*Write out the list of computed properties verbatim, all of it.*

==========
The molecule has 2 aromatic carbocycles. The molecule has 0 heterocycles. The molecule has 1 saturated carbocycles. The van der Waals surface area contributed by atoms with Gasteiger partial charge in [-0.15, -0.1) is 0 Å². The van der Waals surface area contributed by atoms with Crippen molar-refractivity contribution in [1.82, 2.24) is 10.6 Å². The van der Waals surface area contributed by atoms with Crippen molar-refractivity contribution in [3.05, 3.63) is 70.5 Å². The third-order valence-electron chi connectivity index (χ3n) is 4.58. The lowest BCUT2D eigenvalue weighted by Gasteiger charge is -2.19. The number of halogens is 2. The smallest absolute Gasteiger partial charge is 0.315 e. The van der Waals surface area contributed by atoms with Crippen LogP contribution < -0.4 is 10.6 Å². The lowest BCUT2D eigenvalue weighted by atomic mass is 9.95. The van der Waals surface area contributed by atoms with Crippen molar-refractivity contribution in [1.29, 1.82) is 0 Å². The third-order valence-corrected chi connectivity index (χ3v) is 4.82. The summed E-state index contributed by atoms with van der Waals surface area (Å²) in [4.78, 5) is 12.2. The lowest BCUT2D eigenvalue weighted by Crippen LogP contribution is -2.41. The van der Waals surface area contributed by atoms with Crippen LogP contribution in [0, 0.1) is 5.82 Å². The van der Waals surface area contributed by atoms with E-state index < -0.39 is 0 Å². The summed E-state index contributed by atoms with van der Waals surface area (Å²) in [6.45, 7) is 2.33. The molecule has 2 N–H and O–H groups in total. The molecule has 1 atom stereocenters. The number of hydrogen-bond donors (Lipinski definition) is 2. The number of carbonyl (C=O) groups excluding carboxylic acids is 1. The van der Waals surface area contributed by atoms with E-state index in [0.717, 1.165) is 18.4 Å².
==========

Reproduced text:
The molecule has 2 aromatic carbocycles. The molecule has 0 heterocycles. The molecule has 1 saturated carbocycles. The van der Waals surface area contributed by atoms with Gasteiger partial charge in [-0.15, -0.1) is 0 Å². The van der Waals surface area contributed by atoms with Crippen molar-refractivity contribution in [1.82, 2.24) is 10.6 Å². The van der Waals surface area contributed by atoms with Crippen molar-refractivity contribution in [3.05, 3.63) is 70.5 Å². The third-order valence-electron chi connectivity index (χ3n) is 4.58. The lowest BCUT2D eigenvalue weighted by Gasteiger charge is -2.19. The number of halogens is 2. The smallest absolute Gasteiger partial charge is 0.315 e. The van der Waals surface area contributed by atoms with Crippen LogP contribution < -0.4 is 10.6 Å². The lowest BCUT2D eigenvalue weighted by atomic mass is 9.95. The van der Waals surface area contributed by atoms with Crippen molar-refractivity contribution in [1.29, 1.82) is 0 Å². The third-order valence-corrected chi connectivity index (χ3v) is 4.82. The summed E-state index contributed by atoms with van der Waals surface area (Å²) in [4.78, 5) is 12.2. The lowest BCUT2D eigenvalue weighted by Crippen LogP contribution is -2.41. The van der Waals surface area contributed by atoms with Crippen LogP contribution in [0, 0.1) is 5.82 Å². The van der Waals surface area contributed by atoms with E-state index < -0.39 is 0 Å². The summed E-state index contributed by atoms with van der Waals surface area (Å²) in [6.45, 7) is 2.33. The molecule has 2 N–H and O–H groups in total. The molecule has 1 atom stereocenters. The number of hydrogen-bond donors (Lipinski definition) is 2. The number of carbonyl (C=O) groups excluding carboxylic acids is 1. The van der Waals surface area contributed by atoms with E-state index in [0.717, 1.165) is 18.4 Å².